Certainly—and I would not in any way want to minimise this problem—there is a significant problem of wastage, particularly of some of the most experienced officers. This is a serious matter. I do not believe that there is a simple explanation for this wastage. Nevertheless, I hope that the settlement of the dispute about pay and the fact that we are now moving into the period of the year when police recruitment is normally rather better will mean that we can overcome this particular problem. I think it right to point out that the number of officers in the force has greatly improved since the situation three years ago. There are now, as I said at the end of the debate last week, around 8,000 more police officers than there were three years ago. This 8,000 includes 1,500 in the Metropolitan Police district. That is not to say that there is not a substantial shortage in the Metropolitan Police. All I am saying is that the position is better than it was three years ago; although I have already indicated that the crime situation is also significantly worse than it was at that time.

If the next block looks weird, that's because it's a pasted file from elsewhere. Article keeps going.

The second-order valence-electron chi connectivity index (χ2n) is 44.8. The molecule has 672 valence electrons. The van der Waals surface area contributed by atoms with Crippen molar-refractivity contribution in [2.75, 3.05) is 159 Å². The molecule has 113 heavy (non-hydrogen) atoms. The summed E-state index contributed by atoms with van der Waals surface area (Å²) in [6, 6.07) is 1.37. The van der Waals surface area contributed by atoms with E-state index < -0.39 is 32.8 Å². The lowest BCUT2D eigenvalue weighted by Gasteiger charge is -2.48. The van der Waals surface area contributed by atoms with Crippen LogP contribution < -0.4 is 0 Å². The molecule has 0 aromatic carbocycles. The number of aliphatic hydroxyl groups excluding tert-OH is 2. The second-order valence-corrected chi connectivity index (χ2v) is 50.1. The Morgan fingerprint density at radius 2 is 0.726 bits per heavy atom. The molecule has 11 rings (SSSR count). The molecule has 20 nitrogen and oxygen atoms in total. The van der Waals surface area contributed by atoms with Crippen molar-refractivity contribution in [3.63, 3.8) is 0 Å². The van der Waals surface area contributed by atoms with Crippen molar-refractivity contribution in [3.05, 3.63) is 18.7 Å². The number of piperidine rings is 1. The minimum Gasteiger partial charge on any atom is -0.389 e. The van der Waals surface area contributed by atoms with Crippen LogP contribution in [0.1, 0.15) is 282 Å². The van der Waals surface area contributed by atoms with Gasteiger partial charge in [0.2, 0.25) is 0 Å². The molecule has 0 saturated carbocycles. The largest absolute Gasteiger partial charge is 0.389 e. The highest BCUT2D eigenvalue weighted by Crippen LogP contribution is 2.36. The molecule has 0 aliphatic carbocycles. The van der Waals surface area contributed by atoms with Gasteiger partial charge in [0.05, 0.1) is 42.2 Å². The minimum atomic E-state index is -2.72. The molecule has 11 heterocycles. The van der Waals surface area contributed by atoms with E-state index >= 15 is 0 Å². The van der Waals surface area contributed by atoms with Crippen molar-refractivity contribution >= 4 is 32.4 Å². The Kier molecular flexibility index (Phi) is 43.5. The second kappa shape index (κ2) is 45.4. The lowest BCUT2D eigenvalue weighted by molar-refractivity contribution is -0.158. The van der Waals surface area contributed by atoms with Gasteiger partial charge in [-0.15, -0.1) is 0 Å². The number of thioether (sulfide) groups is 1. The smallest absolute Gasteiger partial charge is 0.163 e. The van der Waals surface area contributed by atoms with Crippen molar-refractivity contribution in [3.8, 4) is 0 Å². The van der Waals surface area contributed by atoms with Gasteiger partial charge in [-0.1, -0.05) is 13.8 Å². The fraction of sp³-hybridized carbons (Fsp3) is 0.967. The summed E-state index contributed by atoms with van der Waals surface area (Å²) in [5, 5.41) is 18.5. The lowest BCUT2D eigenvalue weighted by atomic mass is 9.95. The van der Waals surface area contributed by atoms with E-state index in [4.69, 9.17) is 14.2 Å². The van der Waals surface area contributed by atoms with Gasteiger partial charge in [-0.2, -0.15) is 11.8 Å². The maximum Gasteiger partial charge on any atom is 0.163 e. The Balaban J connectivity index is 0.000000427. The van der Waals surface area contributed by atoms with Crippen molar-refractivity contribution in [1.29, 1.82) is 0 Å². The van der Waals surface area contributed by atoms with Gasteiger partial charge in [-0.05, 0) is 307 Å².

A very substantial proportion of the total manpower shortage in the police service is in the major conurbations. A very high proportion of the total shortage is in the Metropolitan District itself. I did not agree with the implications of the suggestion by the noble Earl, Lord Kimberley, that there was an overall shortage of policemen. That is not true. In many areas of the country there is not a significant shortage of policemen, though that is the situation in the Metropolitan District.

    My Lords, I think that there is perhaps a slight misunderstanding between the noble Lord and myself. I was not implying that there was a general loss all over the place, but that there was a fall in the total for England and Wales.

    My Lords, I am obliged. I am glad to see that the noble Earl and I in that case find ourselves on common ground. There are three other forces which are deficient by more than 10 per cent. The City of London is one; Derbyshire is another and the West Midlands is the third. There are significant shortages in a number of other forces; but a number of forces, a quite substantial number, are fairly nearly up to establishment. It is also right to say—notwithstanding that I thought this was perhaps an implication of what the noble Earl said—that over the past year or so establishment increases in a number of forces have been approved by the Government.